What might Elton’s fiancée think if she were to see her betrothed now?

No one yet had noticed her or the madame, and she had a chance to observe the room’s occupants. Half a dozen men were drinking, laughing, and enjoying the charms of the demimondes who strolled about the room. Each of the women was beautiful—one blonde, one brunette, and one red haired.

The blonde trailed her fingertips across the shoulders of a man’s jacket and leaned forward to whisper something in his ear. From his wide grin, he appeared quite receptive to whatever she’d suggested.

The brunette bent low as she served a gentleman a tumbler of whisky, the tops of her rouged nipples revealed to his hungry gaze.
The red-haired courtesan sat on a man’s lap and wrapped an arm around his neck as he slipped a finger inside her bodice to fondle a breast. Her eyes slid half closed, and she sighed as if enjoying each stroke.

Oh my God.

“As I told you when you first came to me, a clever woman holds much power,” Madame said.

Power. It was something Ana had never had in life. If anything, she’d struggled simply to survive. Her downward spiral had begun after her mother’s death. Her grief-stricken father, a baron, had gambled away the family home to an unscrupulous peer, the tuition needed for her younger brother’s schooling, and her own dowry. The fickle men of the beau mode had quickly turned their attention elsewhere once they learned her father had gambled most everything away.

Then her father committed the ultimate betrayal by taking his own life, leaving Ana to pick up the pieces. The scandal had ruined the family name. Any lingering hopes Ana had of marriage and a future were lost.

In the ten years since, she’d changed her name, her identity, her very essence to obtain employment and survive. No longer Miss Anahit Woodbridge, daughter of an English baron and a wealthy Middle Eastern woman—she was now Ana Gardner, a companion to society’s daughters.

Her employment as a chaperone was not exciting, but it was an honest living. It also allowed her to provide additional funds for her younger brother, Adam. She’d sold her mother’s jewels to pay for his boarding school, but she regularly sent the school all additional income she could spare. Adam was only fifteen years old and still needed clothes, shoes, books, and everything else growing boys required.

“As promised, your identity will be kept secret,” Madame Crescent said.

Ana reached up to touch the half mask. Madame had given her the scarlet dress and mask and had advised her, in a detailed and crude manner, how the girls that worked here prevented unwanted pregnancies.

As for the other women in the room, Ana was aware of all her differences. She had grown to look more like her Middle Eastern mother than her English father. Her thick, oftentimes unruly hair was vastly different from the fine hair of many English ladies. Their chignons and buns were shiny and smooth while her dark curls battled her efforts to tame them. The frequent rain and humidity in London caused stray wisps of curls to spring free of even her tightest buns. She was also conscious of the way her skin easily bronzed beneath the summer sun, but she’d grown proud of her heritage. Her mother’s voice was never far away.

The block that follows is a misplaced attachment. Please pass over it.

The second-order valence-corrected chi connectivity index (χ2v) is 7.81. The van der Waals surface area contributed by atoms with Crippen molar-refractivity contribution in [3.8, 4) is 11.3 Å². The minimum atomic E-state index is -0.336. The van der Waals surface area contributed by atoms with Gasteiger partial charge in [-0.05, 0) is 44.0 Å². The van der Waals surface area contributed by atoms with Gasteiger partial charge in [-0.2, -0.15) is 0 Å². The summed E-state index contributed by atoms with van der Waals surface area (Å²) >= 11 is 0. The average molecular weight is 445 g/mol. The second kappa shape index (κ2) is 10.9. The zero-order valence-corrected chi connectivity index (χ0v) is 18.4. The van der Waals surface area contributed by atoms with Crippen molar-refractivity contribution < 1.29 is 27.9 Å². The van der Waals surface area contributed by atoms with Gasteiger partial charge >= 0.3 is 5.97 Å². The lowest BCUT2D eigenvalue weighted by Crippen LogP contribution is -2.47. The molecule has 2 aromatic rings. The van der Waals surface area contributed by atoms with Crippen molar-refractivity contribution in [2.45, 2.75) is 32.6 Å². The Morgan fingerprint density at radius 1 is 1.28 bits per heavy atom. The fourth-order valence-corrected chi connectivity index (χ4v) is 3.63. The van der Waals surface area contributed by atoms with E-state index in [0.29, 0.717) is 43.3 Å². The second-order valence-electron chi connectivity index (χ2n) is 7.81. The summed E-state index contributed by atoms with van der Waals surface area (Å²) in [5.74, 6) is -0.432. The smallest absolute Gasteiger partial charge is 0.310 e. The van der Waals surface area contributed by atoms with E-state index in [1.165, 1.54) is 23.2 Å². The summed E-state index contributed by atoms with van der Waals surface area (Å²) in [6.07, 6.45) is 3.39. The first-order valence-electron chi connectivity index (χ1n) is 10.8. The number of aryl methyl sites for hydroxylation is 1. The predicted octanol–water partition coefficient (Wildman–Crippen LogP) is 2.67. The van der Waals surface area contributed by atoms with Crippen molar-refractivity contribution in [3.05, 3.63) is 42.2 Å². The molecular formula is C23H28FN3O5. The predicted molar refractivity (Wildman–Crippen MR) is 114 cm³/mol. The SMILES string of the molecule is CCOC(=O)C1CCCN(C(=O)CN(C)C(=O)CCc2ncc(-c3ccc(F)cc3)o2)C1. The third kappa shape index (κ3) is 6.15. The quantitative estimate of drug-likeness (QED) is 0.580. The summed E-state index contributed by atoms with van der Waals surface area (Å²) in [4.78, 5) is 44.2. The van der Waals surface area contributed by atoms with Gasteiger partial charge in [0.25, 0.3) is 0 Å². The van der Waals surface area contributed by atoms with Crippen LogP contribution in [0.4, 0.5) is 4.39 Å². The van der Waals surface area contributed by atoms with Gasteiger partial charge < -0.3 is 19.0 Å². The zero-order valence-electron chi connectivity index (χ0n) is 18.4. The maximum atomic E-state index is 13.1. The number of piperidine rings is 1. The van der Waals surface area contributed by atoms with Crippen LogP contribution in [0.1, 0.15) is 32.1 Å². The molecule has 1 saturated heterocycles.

You are special, Anahit. You come from a long lineage leading back to Arabian sheiks and Armenian kings, both existing well before the reign of any English monarch.

“Do you see anyone you’d like to do the honor?” Madame Crescent asked.

The honor. She meant take her virginity. A woman of Ana’s age was viewed as a spinster. Correction. By society’s standards, she was considered an old, moldy book on the lowest shelf. Her life as a chaperone was dull and duty-bound. She liked her young charge, but the girl’s parents, particularly her mother, Lady Malvern, were insufferable.

Anna studied the men in the room. Which one? Definitely not the ruddy-faced, intoxicated groom. She had already decided to dislike him. The others were a rowdy bunch enjoying the women’s charms.

The Earl of Moore. The Viscount Sutherland. The Marquess of Elton. She recognized them from when she’d chaperoned her young charge to her first balls and routs around Town. From where she stood, she could hear them clearly.

“I’m eager to head upstairs. Madame Crescent said there’s a chit with breasts the size of large melons in the Green room,” Moore said.

“Keep your cock in your pants and have another drink with us, Moore.” Sutherland reached for a nearby decanter and poured amber-colored alcohol into both of their glasses. Some missed and splashed on the cuff of his ruffled shirt. He didn’t seem to notice.

Elton grasped the blonde around the waist and tugged her close. “I agree with Moore that we should head upstairs.” He squeezed her tight, and she giggled. “This won’t take long, Sutherland.”

“I’m sure it won’t,” Sutherland said, then threw back his head and laughed.